Blair also urged the dictator to find a “safe place” to hide amid rising tensions within the North African nation.

“If you have a safe place to go then you should go there, because this will not end peacefully unless that happens and there has to be a process of change,” Blair warned Gaddafi, according to the email. “That process of change can be managed and we have to find a way of managing it.”

Emails released in previous batches indicate Clinton was encouraged to lobby foreign leaders for Blair when he was angling to be the president of the European Council.

Sidney Blumenthal, Clinton’s divisive confidante and informal advisor, sent Clinton updates about Blair’s chances in the high-profile race in 2009. Blair ultimately did not secure the position.

Clinton forwarded one Blumenthal memo to Doug Band, an aide to her husband, and asked whether Bill Clinton had any ideas to help Blair.

Blair also reportedly asked Clinton to lobby Angela Merkel, chancellor of Germany, on his behalf in the fall of 2009.

Cherie Blair, the former prime minister’s wife, apparently knew Clinton’s private email address and spoke to her directly while she served as secretary of state.

For example, in June 2010, Cherie Blair asked Clinton to meet with the crown prince of Qatar in order to help the food security organization of which the prince was in charge. Clinton said she would be “happy to meet with him.”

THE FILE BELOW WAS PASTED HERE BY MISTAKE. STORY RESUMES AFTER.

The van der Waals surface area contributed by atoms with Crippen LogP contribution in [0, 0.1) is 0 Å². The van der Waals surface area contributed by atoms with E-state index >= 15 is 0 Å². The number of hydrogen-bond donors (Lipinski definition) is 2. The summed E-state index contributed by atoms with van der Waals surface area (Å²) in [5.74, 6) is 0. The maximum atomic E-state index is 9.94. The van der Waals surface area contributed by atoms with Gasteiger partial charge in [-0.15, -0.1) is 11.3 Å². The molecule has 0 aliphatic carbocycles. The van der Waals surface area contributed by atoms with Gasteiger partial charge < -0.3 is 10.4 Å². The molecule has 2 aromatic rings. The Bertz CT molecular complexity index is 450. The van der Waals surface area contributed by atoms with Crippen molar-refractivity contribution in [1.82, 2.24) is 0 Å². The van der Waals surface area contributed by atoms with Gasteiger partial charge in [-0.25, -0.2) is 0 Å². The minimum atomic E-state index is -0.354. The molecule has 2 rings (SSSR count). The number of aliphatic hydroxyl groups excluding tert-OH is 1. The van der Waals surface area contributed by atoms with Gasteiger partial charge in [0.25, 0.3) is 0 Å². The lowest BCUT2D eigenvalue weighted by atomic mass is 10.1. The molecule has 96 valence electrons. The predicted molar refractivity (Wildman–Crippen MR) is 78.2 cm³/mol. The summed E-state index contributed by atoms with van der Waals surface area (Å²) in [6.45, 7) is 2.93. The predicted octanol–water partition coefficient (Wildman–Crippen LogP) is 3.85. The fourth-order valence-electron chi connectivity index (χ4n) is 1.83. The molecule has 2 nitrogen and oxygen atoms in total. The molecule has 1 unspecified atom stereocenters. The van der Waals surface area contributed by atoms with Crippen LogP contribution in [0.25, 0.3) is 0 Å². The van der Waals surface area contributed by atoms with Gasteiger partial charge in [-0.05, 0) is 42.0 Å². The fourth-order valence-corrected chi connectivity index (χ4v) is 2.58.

“As you know I have good links to the Qataris,” Cherie Blair wrote to Clinton.

Cherie Blair noted that the prince had been appointed head of the Qatar National Food Security Programme, which has donated between $25,000 and $50,000 to the Clinton Foundation. She said her Qatari friend was “keen to talk more generally about U.S./Qatari cooperation.”

Cherie Blair followed up in Jan. 2011, when Clinton was visiting Qatar, to remind her that the food security program was “looking to invest $10 million into food security over the next few years.”

Tony Blair joined forces with Band and others in the Clintons’ inner circle to form Teneo Strategies in 2011, a consulting firm whose close ties to the former first couple have drawn scrutiny since its inception.

Most recently, Teneo has made headlines for employing Huma Abedin, Hillary Clinton’s former deputy chief of staff, while she also worked for the State Department and the Clinton Foundation.

Bill Clinton was even on Teneo’s payroll during its first months.

The firm managed to benefit from its close ties to State Department leadership, securing a consulting contract with the agency in June 2011.

The State Department severed its ties with Teneo eight months later, after MF Global, a client of the firm, collapsed and took millions of dollars in investors’ funds with it.

The close friendship between Hillary Clinton and Tony Blair is one of several relationships exposed in greater detail by the Clinton emails. For her part, Hillary Clinton has embraced the steady drip of published emails as a way for people to catch a behind-the-scenes glimpse of the State Department’s inner workings.

Articles by: Sarah Westwood